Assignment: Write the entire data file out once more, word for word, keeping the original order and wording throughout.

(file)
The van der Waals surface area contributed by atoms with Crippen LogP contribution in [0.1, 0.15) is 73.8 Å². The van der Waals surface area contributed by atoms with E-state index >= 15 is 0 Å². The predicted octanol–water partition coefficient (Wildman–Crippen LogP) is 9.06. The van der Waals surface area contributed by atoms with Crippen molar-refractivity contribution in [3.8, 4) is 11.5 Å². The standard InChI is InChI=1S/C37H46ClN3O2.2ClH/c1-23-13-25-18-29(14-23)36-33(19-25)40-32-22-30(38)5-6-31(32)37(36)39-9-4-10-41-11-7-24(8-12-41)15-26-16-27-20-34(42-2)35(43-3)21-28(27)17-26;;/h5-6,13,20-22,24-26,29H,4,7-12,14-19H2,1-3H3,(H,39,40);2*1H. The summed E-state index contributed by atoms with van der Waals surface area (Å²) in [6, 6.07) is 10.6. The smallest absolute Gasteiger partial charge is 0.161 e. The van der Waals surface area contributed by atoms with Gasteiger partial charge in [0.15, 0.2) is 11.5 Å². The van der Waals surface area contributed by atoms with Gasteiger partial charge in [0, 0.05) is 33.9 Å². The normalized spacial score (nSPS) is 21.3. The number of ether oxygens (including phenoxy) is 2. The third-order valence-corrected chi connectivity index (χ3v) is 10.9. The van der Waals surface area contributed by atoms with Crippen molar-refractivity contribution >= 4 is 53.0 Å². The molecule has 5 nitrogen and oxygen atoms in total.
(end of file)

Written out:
The van der Waals surface area contributed by atoms with Crippen LogP contribution in [0.1, 0.15) is 73.8 Å². The van der Waals surface area contributed by atoms with E-state index >= 15 is 0 Å². The predicted octanol–water partition coefficient (Wildman–Crippen LogP) is 9.06. The van der Waals surface area contributed by atoms with Crippen molar-refractivity contribution in [3.8, 4) is 11.5 Å². The standard InChI is InChI=1S/C37H46ClN3O2.2ClH/c1-23-13-25-18-29(14-23)36-33(19-25)40-32-22-30(38)5-6-31(32)37(36)39-9-4-10-41-11-7-24(8-12-41)15-26-16-27-20-34(42-2)35(43-3)21-28(27)17-26;;/h5-6,13,20-22,24-26,29H,4,7-12,14-19H2,1-3H3,(H,39,40);2*1H. The summed E-state index contributed by atoms with van der Waals surface area (Å²) in [6, 6.07) is 10.6. The smallest absolute Gasteiger partial charge is 0.161 e. The van der Waals surface area contributed by atoms with Gasteiger partial charge in [0.15, 0.2) is 11.5 Å². The van der Waals surface area contributed by atoms with Gasteiger partial charge in [0, 0.05) is 33.9 Å². The normalized spacial score (nSPS) is 21.3. The number of ether oxygens (including phenoxy) is 2. The third-order valence-corrected chi connectivity index (χ3v) is 10.9. The van der Waals surface area contributed by atoms with Crippen molar-refractivity contribution >= 4 is 53.0 Å². The molecule has 5 nitrogen and oxygen atoms in total.